B2B companies often outsource marketing to an agency and have their sales team in-house. Of course there are advantages to outsourcing, but do you really think your sales and marketing departments should work for different companies?
Many entrepreneurial businesses have very tight processes when it comes to the operational side of the business. From a process standpoint when it comes to sales and marketing, it is The Wild West. Things like marketing “campaigns” and sales “blitzes” are short-term, flavor-of-the-month tactics, not sustainable processes.
At Convergo, we help our clients create and implement sustainable sales and marketing processes around the Ideal Client Experience to meet revenue growth goals. This is a significantly different approach from hiring an outside marketing agency to get “leads” for your in-house sales team.
A common link between Convergo and a marketing agency is content. Content is the fuel that drives all sales and marketing processes. Our Focused Message Framework provides a guideline for businesses to ensure that their content supports their ideal prospect from the time they realize they have a problem, to the time that they are a client enjoying everything that they can offer.
In closing, as you contemplate your direction with marketing services, what is it that you really want? Marketing or revenue growth?
If the answer is revenue growth, we’d like to talk!
It is no secret that sales and marketing departments typically have an adversarial relationship. Sales wants marketing to provide better leads, and the marketing department thinks the sales team isn’t doing their job effectively because they don’t close the leads that they give them.
Traditionally, marketing agencies look at the “hand off.” The handoff is where the marketing qualified lead is passed along to the sales department for “qualification.” I use the word qualification loosely because many of these leads are not truly ideal clients that are appropriate for any sales engagement at all.
Taking a step back and thinking about things from the lens of the Ideal Client Experience enables us to remove the barriers that traditionally exist between sales and marketing. This might involve:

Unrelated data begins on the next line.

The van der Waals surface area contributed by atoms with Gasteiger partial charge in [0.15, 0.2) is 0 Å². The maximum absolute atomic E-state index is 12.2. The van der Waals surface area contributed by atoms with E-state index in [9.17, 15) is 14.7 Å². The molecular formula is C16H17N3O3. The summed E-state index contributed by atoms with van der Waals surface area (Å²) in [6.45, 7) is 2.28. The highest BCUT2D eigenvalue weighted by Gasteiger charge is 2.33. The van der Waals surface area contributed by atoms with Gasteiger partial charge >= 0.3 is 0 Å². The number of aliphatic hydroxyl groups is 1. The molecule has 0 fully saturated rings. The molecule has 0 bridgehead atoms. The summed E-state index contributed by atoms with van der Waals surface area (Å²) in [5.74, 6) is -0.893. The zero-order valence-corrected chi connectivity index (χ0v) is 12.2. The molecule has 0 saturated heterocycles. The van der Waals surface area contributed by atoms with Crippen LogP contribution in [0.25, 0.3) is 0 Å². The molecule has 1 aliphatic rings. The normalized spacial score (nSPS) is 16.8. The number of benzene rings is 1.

- Considering the client’s motivation at each stage of their experience and any friction that is keeping them from moving forward
- Determining what could be done to minimize that friction for the client and grease the skids to get to the next stage
- Deciding what role that sales and marketing have in greasing those skids to enable movement. Operations comes into the picture as well when you are looking at the product or service delivery stages of the client experience.
Let’s look at a practical example from our experience as to what this might look like. I am sure you have clients that are leveraging some of your products or services, but may not be taking advantage of everything that you could do for them.
Two primary reasons for the client not taking full advantage of all of your products and services that we typically see are:
- The client is not fully aware of the impact that you have on their business
- The client is not aware of the value of the full suite of products or services that you might be able to provide for them.
So what can be done? Conceptually, the client needs to be reminded from time to time of the impact of your products and services on their business as well as the additional outcomes that your company can provide for them.
How can sales, marketing, and operations align around this? Here’s an example solution with two complementary parts:
Implement a Periodic Business Review Process
This is a sales-led strategy where you can:
- Get calibrated on your client’s business
- Report back to the client on the success metrics that you are delivering for them. Operations can usually support this by providing metrics and insight on what is going on from a delivery perspective.
- Gather additional insight from them as to how your products and services are affecting their business. This will help you have future discussions with prospects and other clients.
Implement a Communications Plan
This is a marketing-led strategy that might leverage platforms like email and social to ensure your clients are aware of all of the possible outcomes that you could deliver to help them with their business.
This is just one example of sales and marketing (and operations) working together to improve the client experience instead of being at odds with each other about “leads.” Thinking about things from the clients perspective can align the thinking of the entire organization around improving the client experience to grow revenue.
Both sales and marketing have a role in taking the client through the experience with your organization. With sales and marketing working together to create a great and seamless experience at each stage, there will be more clarity on what makes a good lead and how to convert that lead to be a loyal and happy customer.
A lot of our clients find us because they feel like they have some sort of gap in marketing that they’re hoping to get some help with. Whether they are looking to hire a marketing person, assess their existing marketing program, or for ongoing consulting services, everyone needs a plan they can execute on.
Do you have a gap in the marketing arm of your org chart? You may be asking about when you should hire a marketing coordinator, whether you should evaluate your team to see if someone has the skills to take on some of the marketing work you have, or whether you should outsource certain marketing activities to experts who specialize in it.